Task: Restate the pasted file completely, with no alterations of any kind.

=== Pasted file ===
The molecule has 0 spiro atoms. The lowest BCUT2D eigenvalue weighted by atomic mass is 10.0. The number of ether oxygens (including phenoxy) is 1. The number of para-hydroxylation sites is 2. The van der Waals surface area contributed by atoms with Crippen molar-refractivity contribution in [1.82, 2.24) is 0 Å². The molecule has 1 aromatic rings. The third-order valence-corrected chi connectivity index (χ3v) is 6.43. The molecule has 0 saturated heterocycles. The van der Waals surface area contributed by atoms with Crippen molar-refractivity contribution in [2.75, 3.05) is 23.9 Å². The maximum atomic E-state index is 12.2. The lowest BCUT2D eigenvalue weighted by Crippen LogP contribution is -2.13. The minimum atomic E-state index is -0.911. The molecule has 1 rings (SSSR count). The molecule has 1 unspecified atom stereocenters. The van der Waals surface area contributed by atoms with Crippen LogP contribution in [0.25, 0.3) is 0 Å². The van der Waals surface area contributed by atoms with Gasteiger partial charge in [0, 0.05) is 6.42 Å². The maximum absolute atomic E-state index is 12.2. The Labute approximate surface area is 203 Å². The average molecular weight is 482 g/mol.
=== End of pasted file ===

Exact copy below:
The molecule has 0 spiro atoms. The lowest BCUT2D eigenvalue weighted by atomic mass is 10.0. The number of ether oxygens (including phenoxy) is 1. The number of para-hydroxylation sites is 2. The van der Waals surface area contributed by atoms with Crippen molar-refractivity contribution in [1.82, 2.24) is 0 Å². The molecule has 1 aromatic rings. The third-order valence-corrected chi connectivity index (χ3v) is 6.43. The molecule has 0 saturated heterocycles. The van der Waals surface area contributed by atoms with Crippen molar-refractivity contribution in [2.75, 3.05) is 23.9 Å². The maximum atomic E-state index is 12.2. The lowest BCUT2D eigenvalue weighted by Crippen LogP contribution is -2.13. The minimum atomic E-state index is -0.911. The molecule has 1 rings (SSSR count). The molecule has 1 unspecified atom stereocenters. The van der Waals surface area contributed by atoms with Crippen LogP contribution in [0.25, 0.3) is 0 Å². The van der Waals surface area contributed by atoms with Gasteiger partial charge in [0, 0.05) is 6.42 Å². The maximum absolute atomic E-state index is 12.2. The Labute approximate surface area is 203 Å². The average molecular weight is 482 g/mol.